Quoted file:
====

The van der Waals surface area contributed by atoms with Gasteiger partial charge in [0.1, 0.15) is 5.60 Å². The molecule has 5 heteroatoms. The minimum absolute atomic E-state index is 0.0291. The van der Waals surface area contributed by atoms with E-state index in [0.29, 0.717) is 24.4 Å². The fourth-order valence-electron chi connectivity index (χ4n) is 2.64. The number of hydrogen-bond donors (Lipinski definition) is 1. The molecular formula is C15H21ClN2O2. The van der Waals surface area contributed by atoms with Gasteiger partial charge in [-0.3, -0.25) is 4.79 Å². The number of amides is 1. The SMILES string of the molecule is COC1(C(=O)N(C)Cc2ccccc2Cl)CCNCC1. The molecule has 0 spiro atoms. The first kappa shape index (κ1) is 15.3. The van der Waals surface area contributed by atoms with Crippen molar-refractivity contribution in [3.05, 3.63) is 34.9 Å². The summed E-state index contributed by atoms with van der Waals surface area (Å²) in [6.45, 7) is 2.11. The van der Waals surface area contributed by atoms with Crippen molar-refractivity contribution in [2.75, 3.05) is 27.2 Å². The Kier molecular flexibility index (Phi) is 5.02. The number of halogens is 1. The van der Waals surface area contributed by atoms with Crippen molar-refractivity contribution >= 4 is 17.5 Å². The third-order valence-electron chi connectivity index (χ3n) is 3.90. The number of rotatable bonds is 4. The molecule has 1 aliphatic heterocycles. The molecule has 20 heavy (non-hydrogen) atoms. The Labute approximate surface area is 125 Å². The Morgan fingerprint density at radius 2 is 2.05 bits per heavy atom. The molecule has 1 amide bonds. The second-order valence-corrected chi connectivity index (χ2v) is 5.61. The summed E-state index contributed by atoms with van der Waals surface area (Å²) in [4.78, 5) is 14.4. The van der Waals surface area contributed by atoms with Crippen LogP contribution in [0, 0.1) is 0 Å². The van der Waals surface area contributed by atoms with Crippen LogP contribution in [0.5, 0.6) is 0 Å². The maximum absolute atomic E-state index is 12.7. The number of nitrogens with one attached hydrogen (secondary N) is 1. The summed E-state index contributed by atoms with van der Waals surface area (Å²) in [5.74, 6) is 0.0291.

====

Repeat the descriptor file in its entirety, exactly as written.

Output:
The van der Waals surface area contributed by atoms with Gasteiger partial charge in [0.1, 0.15) is 5.60 Å². The molecule has 5 heteroatoms. The minimum absolute atomic E-state index is 0.0291. The van der Waals surface area contributed by atoms with E-state index in [0.29, 0.717) is 24.4 Å². The fourth-order valence-electron chi connectivity index (χ4n) is 2.64. The number of hydrogen-bond donors (Lipinski definition) is 1. The molecular formula is C15H21ClN2O2. The van der Waals surface area contributed by atoms with Gasteiger partial charge in [-0.3, -0.25) is 4.79 Å². The number of amides is 1. The SMILES string of the molecule is COC1(C(=O)N(C)Cc2ccccc2Cl)CCNCC1. The molecule has 0 spiro atoms. The first kappa shape index (κ1) is 15.3. The van der Waals surface area contributed by atoms with Crippen molar-refractivity contribution in [3.05, 3.63) is 34.9 Å². The summed E-state index contributed by atoms with van der Waals surface area (Å²) in [6.45, 7) is 2.11. The van der Waals surface area contributed by atoms with Crippen molar-refractivity contribution in [2.75, 3.05) is 27.2 Å². The Kier molecular flexibility index (Phi) is 5.02. The number of halogens is 1. The van der Waals surface area contributed by atoms with Crippen molar-refractivity contribution >= 4 is 17.5 Å². The third-order valence-electron chi connectivity index (χ3n) is 3.90. The number of rotatable bonds is 4. The molecule has 1 aliphatic heterocycles. The molecule has 20 heavy (non-hydrogen) atoms. The Labute approximate surface area is 125 Å². The Morgan fingerprint density at radius 2 is 2.05 bits per heavy atom. The molecule has 1 amide bonds. The second-order valence-corrected chi connectivity index (χ2v) is 5.61. The summed E-state index contributed by atoms with van der Waals surface area (Å²) in [4.78, 5) is 14.4. The van der Waals surface area contributed by atoms with Crippen LogP contribution in [0, 0.1) is 0 Å². The van der Waals surface area contributed by atoms with Crippen LogP contribution in [0.5, 0.6) is 0 Å². The maximum absolute atomic E-state index is 12.7. The number of nitrogens with one attached hydrogen (secondary N) is 1. The summed E-state index contributed by atoms with van der Waals surface area (Å²) in [5.74, 6) is 0.0291.